Fact box 4.3 Infrastructure development and increased profitability in the Barents Sea

The Barents Sea has experienced substantially lower exploration activity than the rest of the NCS, and is therefore significantly less explored than the North or Norwegian Seas.

With only two producing fields, it also lags behind the other regions for infrastructure development. The largest discovery so far is 7121/4-1 Snøhvit but, despite being proven as early as 1984, more than 20 years passed before it was developed and came on stream in 2007. Discovered in 2000, 7122/7-1 Goliat began production in 2016 as the Barents Sea’s second field centre.

Interest in this region has grown over the past 10 years, which has yielded several discoveries and improved the profitability of exploration in this period (figure 4.9). Big developments such as 7220/8-1 Johan Castberg (ongoing) and 7324/8-1 (Wisting) can provide the basis for new field developments and be important contributors to future revenues from the Barents Sea.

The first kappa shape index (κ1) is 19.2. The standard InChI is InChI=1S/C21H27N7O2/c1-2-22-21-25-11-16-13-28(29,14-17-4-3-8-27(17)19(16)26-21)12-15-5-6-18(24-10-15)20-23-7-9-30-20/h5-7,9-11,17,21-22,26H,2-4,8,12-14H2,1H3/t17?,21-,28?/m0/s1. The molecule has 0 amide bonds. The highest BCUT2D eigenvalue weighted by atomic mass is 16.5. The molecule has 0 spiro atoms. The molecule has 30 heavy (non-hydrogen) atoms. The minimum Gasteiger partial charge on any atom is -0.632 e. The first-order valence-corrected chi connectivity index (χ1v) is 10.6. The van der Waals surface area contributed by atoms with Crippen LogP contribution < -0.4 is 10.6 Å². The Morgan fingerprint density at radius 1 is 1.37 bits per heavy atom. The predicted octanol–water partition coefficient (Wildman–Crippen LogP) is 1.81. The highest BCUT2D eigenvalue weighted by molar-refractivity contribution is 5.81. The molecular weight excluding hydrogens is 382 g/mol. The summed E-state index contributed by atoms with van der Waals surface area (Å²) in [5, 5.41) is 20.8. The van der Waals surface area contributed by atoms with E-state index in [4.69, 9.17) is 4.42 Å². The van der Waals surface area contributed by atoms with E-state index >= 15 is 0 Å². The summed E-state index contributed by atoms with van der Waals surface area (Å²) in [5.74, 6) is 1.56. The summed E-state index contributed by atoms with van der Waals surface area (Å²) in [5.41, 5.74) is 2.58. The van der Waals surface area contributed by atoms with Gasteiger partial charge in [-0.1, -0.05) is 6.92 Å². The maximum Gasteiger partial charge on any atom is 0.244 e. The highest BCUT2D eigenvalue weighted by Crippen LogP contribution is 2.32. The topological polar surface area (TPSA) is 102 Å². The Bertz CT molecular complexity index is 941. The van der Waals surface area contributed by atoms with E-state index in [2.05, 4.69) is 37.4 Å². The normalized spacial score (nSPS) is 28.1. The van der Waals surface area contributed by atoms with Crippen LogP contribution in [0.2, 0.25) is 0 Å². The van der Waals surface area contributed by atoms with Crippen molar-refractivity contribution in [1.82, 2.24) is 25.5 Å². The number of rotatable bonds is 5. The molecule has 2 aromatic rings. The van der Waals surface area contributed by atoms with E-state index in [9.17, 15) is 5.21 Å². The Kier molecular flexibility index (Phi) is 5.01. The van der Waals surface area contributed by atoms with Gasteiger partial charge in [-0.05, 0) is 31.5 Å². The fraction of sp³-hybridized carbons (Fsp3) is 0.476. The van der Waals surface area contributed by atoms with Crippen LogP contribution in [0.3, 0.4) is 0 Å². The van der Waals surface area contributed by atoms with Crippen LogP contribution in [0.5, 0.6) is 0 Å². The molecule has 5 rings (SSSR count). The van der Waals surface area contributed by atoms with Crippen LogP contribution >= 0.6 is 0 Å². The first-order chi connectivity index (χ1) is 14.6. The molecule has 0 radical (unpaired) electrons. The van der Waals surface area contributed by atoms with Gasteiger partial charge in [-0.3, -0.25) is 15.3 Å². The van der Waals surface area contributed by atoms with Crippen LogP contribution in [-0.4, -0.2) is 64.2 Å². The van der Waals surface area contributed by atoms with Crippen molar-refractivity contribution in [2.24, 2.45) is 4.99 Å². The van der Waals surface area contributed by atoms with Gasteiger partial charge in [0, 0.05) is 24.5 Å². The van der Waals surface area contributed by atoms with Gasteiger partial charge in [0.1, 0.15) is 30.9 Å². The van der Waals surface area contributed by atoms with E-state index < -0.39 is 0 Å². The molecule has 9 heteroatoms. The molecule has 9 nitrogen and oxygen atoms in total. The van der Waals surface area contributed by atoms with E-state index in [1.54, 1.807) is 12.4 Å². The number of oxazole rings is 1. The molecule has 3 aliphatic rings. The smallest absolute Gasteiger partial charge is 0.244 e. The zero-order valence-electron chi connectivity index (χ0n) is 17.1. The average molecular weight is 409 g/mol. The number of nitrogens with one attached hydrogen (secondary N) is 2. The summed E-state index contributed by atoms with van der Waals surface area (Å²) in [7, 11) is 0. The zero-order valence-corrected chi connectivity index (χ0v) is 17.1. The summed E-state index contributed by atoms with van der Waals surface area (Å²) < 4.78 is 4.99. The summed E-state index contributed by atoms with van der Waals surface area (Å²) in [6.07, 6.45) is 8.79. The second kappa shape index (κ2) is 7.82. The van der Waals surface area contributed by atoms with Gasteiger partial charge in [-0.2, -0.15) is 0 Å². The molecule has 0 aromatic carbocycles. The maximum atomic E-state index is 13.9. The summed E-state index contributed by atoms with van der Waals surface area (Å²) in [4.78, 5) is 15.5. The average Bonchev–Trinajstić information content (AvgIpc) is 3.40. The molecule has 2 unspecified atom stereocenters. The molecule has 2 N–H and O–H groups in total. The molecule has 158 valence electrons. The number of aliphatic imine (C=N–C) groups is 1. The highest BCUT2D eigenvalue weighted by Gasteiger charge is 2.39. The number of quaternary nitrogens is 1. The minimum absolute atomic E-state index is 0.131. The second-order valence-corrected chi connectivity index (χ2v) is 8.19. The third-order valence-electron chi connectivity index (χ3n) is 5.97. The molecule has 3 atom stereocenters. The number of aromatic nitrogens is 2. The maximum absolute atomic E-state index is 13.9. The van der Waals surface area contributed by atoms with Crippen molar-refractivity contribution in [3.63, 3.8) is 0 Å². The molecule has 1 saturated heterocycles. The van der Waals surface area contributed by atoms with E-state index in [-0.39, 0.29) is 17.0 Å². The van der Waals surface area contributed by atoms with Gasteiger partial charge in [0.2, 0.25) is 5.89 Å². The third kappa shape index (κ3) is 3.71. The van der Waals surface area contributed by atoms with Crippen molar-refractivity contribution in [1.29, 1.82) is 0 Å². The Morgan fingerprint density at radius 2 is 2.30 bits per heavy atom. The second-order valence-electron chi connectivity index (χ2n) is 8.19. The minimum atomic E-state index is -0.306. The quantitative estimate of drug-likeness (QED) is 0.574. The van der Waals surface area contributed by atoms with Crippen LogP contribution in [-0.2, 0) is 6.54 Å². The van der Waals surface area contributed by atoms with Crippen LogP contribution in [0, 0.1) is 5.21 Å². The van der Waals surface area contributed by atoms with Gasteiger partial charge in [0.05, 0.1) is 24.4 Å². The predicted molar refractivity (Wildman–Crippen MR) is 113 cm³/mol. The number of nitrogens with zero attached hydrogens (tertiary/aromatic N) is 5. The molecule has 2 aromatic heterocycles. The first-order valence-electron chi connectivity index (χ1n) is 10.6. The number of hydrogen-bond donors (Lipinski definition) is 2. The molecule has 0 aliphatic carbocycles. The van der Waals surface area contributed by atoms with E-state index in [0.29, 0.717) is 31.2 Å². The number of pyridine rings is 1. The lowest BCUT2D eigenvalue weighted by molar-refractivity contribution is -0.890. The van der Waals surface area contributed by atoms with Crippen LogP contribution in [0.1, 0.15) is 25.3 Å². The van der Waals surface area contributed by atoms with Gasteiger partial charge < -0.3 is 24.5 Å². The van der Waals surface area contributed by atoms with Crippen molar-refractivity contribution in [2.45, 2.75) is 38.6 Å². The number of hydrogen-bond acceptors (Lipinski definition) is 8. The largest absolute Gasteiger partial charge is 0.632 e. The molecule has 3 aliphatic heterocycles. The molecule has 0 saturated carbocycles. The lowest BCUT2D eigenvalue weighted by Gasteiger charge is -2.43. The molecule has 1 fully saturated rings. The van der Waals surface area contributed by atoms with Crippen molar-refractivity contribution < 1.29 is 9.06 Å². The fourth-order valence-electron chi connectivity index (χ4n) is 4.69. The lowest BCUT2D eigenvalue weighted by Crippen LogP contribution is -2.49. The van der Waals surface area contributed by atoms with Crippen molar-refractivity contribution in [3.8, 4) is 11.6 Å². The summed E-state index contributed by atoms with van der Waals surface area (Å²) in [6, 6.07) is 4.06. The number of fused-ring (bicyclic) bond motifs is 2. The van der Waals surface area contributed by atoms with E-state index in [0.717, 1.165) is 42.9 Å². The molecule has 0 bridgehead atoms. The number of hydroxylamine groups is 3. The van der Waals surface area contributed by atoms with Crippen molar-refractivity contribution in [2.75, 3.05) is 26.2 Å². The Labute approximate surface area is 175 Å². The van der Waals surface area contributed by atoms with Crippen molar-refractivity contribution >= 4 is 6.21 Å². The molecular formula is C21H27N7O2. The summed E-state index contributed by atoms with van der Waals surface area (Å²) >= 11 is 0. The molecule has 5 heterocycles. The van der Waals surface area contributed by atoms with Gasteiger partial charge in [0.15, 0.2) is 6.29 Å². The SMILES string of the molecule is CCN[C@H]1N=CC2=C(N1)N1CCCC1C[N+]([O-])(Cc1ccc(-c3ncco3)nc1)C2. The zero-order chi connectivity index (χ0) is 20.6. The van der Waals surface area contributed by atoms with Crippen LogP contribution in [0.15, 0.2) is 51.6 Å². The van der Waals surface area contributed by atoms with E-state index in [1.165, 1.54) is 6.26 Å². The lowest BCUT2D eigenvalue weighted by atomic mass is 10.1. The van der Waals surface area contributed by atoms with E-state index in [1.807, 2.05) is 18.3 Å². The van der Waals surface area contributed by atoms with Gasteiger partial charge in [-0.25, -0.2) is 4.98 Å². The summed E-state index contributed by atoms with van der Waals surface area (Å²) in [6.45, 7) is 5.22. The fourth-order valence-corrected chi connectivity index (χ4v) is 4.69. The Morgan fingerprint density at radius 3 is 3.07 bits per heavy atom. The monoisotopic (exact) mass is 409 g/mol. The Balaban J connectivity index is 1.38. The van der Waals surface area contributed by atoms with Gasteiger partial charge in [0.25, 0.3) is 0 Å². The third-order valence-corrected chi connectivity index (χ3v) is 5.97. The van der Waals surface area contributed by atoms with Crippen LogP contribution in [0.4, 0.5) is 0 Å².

At the same time, a more developed infrastructure in this area might also open for profitable production from small discoveries like 7220/7-2 S (Skavl), 7324/7-2 (Hanssen), 7219/9-2 (Kayak) and 7324/6-1 (Sputnik). Development remains unclarified for several Barents Sea discoveries. Discoveries with substantial volumes but no specific development plans include 7319/12-1 (Pingvin) and 7324/3-1 (Intrepid Eagle). Both lie in relinquished acreage.

In order for more such discoveries to be realised, Barents Sea infrastructure must be further expanded. Studies to which the NPD has contributed conclude that sufficient resources are available in discoveries and fields for possible profitable development of more gas export capacity [10].

In addition to providing greater flexibility and improved commerciality for existing oil and gas discoveries, this could incentivise future exploration. That calls for coordination of fields and for development solutions which take care of both oil and gas resources.